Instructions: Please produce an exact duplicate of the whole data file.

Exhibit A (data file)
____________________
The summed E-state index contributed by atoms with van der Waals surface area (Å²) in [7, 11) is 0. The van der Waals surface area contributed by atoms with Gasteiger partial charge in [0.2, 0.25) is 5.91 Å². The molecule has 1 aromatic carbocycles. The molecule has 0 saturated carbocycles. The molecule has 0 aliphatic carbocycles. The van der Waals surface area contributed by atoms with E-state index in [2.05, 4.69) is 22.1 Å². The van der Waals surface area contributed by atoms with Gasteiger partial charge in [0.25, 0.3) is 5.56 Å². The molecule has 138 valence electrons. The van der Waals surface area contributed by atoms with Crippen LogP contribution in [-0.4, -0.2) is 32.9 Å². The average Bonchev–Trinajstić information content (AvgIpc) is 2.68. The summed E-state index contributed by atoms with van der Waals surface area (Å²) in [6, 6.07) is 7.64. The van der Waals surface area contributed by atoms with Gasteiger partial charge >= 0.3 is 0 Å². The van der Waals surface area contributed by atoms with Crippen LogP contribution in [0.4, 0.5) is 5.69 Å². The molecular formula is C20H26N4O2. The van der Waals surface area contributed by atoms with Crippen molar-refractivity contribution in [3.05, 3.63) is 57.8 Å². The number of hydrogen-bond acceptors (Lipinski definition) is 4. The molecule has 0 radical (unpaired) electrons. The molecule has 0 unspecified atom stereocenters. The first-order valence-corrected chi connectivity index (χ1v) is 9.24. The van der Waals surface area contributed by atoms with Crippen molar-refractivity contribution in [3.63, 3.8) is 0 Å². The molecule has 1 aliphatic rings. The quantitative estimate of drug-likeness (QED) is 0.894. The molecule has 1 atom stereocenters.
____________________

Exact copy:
The summed E-state index contributed by atoms with van der Waals surface area (Å²) in [7, 11) is 0. The van der Waals surface area contributed by atoms with Gasteiger partial charge in [0.2, 0.25) is 5.91 Å². The molecule has 1 aromatic carbocycles. The molecule has 0 saturated carbocycles. The molecule has 0 aliphatic carbocycles. The van der Waals surface area contributed by atoms with E-state index in [2.05, 4.69) is 22.1 Å². The van der Waals surface area contributed by atoms with Gasteiger partial charge in [0.25, 0.3) is 5.56 Å². The molecule has 138 valence electrons. The van der Waals surface area contributed by atoms with Crippen LogP contribution in [-0.4, -0.2) is 32.9 Å². The average Bonchev–Trinajstić information content (AvgIpc) is 2.68. The summed E-state index contributed by atoms with van der Waals surface area (Å²) in [6, 6.07) is 7.64. The van der Waals surface area contributed by atoms with Gasteiger partial charge >= 0.3 is 0 Å². The van der Waals surface area contributed by atoms with Crippen LogP contribution in [0.4, 0.5) is 5.69 Å². The molecular formula is C20H26N4O2. The van der Waals surface area contributed by atoms with Crippen molar-refractivity contribution in [3.05, 3.63) is 57.8 Å². The number of hydrogen-bond acceptors (Lipinski definition) is 4. The molecule has 0 radical (unpaired) electrons. The molecule has 0 unspecified atom stereocenters. The first-order valence-corrected chi connectivity index (χ1v) is 9.24. The van der Waals surface area contributed by atoms with Crippen molar-refractivity contribution in [3.63, 3.8) is 0 Å². The molecule has 1 aliphatic rings. The quantitative estimate of drug-likeness (QED) is 0.894. The molecule has 1 atom stereocenters.